Comparing the Policy of Aboriginal Assimilation (Paperback)

Australia, Canada, and New Zealand

By Andrew Armitage

UBC Press, 9780774804592, 286pp.

Publication Date: March 1, 2002

List Price: 37.95*
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The aboriginal people of Australia, Canada, and New Zealand became minorities in their own countries in the nineteenth century. The expanding British Empire had its own vision for the future of these peoples, which was expressed in 1837 by the Select Committee on Aborigines of the House of Commons. It was a vision of the steps necessary for them to become civilized, Christian, and citizens -- in a word, assimilated.

This book provides the first systematic and comparative treatment of the social policy of assimilation that was followed in these three countries. The recommendations of the 1837 committee were broadly followed by each of the three countries, but there were major differences in the means that were used. Australia began with a denial of the aboriginal presence, Canada began establishing a register of all 'status' Indians, and New Zealand began by giving all Maori British citizenship.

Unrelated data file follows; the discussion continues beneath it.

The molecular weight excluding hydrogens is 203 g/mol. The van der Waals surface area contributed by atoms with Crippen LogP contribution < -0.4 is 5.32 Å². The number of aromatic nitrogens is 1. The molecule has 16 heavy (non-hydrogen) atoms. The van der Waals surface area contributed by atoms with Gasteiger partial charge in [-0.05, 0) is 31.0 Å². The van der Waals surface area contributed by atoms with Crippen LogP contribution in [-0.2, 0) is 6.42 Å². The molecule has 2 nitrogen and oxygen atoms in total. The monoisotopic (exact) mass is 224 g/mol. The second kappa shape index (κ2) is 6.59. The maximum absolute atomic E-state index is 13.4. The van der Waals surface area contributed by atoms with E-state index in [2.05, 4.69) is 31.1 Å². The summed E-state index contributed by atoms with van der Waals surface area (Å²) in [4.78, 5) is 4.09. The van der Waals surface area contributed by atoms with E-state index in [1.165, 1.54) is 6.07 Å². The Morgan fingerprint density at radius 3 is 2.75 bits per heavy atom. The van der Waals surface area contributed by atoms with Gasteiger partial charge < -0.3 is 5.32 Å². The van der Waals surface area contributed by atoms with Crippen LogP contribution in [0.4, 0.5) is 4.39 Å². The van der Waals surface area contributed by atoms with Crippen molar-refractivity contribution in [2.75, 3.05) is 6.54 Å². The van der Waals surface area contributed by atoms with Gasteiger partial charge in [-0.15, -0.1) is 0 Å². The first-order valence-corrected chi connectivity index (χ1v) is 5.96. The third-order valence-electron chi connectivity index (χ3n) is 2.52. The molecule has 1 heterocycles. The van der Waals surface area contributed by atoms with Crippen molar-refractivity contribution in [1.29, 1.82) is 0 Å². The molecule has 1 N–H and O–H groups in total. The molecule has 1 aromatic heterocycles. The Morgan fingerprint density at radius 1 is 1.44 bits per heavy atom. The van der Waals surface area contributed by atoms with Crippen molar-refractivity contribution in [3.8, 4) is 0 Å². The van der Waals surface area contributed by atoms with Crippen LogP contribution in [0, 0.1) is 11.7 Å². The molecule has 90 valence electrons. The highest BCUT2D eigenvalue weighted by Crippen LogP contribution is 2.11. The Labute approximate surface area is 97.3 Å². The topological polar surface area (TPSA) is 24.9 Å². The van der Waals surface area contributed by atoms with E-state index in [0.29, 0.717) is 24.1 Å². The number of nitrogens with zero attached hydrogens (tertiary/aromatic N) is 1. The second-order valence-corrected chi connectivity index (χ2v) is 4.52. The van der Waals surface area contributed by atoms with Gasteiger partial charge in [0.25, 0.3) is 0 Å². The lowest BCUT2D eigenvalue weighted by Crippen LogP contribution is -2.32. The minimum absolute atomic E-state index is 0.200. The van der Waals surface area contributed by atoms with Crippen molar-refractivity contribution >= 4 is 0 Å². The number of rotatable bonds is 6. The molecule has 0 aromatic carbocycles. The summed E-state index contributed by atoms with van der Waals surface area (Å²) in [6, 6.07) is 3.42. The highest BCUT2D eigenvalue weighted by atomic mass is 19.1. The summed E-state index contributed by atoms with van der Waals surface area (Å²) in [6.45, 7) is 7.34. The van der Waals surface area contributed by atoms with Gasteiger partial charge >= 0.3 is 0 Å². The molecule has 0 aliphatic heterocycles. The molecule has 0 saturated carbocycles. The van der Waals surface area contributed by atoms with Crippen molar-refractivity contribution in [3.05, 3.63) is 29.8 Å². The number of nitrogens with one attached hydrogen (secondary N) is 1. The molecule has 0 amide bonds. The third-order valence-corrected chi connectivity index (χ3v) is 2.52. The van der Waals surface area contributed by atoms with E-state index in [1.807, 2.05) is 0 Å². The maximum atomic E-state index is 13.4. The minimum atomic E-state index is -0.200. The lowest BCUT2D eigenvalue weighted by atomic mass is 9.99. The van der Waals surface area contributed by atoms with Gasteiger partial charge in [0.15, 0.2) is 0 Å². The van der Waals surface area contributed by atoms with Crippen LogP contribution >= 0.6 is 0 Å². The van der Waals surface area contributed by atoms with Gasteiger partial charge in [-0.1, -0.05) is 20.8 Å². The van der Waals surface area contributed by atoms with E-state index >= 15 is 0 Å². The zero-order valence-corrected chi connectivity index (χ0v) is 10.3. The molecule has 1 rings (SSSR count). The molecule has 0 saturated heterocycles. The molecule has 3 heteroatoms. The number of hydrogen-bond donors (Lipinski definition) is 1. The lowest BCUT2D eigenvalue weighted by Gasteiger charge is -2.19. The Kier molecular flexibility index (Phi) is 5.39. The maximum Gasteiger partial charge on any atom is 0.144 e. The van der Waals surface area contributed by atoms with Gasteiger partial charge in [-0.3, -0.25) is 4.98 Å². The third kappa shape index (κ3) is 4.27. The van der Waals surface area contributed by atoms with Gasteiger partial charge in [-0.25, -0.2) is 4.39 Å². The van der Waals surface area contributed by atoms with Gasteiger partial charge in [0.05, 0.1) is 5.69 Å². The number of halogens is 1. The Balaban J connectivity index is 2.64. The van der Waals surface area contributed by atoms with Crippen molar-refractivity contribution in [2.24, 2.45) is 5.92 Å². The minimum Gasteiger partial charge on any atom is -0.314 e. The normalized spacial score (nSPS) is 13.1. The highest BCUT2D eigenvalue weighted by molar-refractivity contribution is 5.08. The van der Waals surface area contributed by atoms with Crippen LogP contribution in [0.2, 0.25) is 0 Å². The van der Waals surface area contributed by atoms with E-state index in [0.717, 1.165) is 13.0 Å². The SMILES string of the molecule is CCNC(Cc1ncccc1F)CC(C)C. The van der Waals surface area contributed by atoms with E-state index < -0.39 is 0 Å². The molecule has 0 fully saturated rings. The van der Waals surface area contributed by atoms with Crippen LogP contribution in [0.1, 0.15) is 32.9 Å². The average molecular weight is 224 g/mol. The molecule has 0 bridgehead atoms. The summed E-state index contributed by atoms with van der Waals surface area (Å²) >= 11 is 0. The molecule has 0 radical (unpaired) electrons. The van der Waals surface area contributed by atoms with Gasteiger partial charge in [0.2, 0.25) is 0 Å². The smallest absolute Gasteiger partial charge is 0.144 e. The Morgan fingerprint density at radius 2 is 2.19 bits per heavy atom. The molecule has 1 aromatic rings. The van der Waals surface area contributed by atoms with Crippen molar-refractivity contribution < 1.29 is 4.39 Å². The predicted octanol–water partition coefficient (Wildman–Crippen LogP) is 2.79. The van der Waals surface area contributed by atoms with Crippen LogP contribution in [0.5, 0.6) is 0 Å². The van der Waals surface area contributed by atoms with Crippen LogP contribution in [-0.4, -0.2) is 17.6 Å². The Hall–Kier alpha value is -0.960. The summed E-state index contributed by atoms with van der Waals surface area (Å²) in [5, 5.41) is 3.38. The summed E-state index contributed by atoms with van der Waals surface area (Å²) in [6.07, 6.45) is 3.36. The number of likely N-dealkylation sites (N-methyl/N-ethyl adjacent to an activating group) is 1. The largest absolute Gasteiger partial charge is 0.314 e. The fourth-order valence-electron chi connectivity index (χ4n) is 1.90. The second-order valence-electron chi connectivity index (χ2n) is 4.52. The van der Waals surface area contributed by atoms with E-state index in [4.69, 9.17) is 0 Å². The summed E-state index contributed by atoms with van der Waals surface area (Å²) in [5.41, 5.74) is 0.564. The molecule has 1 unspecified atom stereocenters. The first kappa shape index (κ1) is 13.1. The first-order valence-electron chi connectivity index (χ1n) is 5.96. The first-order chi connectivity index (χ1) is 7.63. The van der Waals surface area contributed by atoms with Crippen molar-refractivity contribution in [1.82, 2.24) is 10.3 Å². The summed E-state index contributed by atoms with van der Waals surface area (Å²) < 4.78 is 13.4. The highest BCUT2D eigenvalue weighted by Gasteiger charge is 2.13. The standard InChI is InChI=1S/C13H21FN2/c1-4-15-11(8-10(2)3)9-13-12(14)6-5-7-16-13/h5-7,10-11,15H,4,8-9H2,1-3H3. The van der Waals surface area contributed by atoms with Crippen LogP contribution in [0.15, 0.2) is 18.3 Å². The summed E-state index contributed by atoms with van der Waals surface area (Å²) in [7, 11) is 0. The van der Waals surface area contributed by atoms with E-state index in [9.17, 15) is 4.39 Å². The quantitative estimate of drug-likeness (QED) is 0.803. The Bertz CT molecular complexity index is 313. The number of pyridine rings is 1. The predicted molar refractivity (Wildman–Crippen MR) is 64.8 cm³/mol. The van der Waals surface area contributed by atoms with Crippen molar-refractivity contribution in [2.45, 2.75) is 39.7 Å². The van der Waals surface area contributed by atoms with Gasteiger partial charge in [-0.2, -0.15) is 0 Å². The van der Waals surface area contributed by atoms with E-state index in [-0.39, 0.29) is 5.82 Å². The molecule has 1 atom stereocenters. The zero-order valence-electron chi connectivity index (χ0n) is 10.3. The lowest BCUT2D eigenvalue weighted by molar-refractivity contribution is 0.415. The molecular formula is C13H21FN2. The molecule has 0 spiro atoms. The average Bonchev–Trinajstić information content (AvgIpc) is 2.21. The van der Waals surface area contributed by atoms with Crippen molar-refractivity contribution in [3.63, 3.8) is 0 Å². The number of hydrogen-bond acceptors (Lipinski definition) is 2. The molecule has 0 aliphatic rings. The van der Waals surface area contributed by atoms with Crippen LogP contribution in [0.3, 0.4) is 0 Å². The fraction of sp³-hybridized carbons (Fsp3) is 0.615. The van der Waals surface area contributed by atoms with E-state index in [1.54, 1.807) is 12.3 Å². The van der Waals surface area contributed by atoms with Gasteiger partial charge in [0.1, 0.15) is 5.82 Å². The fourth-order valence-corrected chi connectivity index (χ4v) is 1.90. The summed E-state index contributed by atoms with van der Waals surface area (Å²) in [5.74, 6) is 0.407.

The policy of assimilation is traced through five principal phases: a period of initial contact when the power relationships necessary to carry out the policy were established; a period in which the policy was passive and in which the aboriginal people were expected to die out or merge with the immigrant populations; a period of aggressive policy in which specific social policies were introduced to suppress aboriginal institutions; a period of integration in which it was thought that the policy could be achieved through disregarding the aboriginal existence; and the present period in which the policy is being reversed as aboriginal people re-establish control of their own social policy.

As well as providing comprehensive and comparative data on the conduct of the policy of assimilation, the book provides a series of accounts of the reasons given for the policy in each period. These lead to an analysis of the origins of the policy within the immigrant societies of the British Commonwealth and of the reasons for its persistence. In the end, the policy of assimilation is shown to be primarily an expression of the racist and colonial nature of the immigrant societies. Today the aboriginal societies are reasserting themselves, and there are some grounds for hope that a plural form of social policy can be brought into effect which accommodates the need to respect differences between the aboriginal and immigrant societies.

About the Author

Andrew Armitage is a professor in the Department of Social Work at the University of Victoria.